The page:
In this final, third part of my three-part introductory series on Scala.js I’ll demonstrate a technique that can help you build single-page web applications with Scala.js. That is, the body of your HTML page will look like this:
In my first “Hello, world” Scala.js tutorial I showed how to get started with Scala.js, including some necessary setup/configuration work. That tutorial ended by showing how to get the string “Hello, world” displayed in a browser.
This is the first tutorial in a three-part series on getting started with Scala.js. This tutorial will demonstrate the proverbial “Hello, world” introduction. After this “Hello, world” tutorial, the next two tutorials will show some more powerful things you can do with Scala.js.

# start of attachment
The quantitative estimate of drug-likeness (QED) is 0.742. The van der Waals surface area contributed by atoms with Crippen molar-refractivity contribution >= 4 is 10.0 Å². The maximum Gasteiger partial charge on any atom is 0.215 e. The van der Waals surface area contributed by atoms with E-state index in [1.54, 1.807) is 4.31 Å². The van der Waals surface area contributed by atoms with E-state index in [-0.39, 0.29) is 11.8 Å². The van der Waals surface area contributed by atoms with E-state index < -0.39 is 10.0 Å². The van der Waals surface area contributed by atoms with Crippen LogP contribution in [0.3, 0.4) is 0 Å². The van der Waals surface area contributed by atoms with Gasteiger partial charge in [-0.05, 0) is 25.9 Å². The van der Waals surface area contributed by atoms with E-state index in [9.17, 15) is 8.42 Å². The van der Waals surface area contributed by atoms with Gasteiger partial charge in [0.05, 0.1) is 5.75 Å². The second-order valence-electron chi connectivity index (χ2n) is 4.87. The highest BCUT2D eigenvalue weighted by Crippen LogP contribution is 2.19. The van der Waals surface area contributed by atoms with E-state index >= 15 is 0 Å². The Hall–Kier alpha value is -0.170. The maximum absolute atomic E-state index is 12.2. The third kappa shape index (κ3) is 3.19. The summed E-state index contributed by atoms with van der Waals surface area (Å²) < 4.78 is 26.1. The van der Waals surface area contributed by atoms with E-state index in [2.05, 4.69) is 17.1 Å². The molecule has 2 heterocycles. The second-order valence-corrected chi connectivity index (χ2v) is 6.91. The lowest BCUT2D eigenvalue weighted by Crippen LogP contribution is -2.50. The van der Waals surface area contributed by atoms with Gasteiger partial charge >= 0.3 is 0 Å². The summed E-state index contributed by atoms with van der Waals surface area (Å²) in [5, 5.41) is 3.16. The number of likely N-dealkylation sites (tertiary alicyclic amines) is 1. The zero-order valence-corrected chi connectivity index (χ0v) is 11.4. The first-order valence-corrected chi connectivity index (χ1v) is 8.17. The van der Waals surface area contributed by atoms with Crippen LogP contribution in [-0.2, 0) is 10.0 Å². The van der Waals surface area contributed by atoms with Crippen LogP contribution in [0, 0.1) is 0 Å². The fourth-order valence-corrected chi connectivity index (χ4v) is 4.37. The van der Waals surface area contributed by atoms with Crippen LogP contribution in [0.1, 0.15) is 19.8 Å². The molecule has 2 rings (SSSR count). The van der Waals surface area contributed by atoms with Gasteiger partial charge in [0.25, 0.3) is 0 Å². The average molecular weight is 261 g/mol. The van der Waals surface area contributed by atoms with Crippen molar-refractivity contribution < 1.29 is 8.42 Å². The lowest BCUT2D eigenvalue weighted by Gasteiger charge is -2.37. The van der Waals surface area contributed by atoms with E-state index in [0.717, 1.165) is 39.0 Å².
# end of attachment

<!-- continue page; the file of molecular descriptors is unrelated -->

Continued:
From the URL:
Q: Scala makes a big deal about how what seem to be language features are implemented as library features. Is there a list of types that are treated specially by the language?
A: The following types are crucial to Scala's type system. They have an influence on how type checking itself is performed.
It’s interesting that you can do some research on this by looking at Definitions.scala.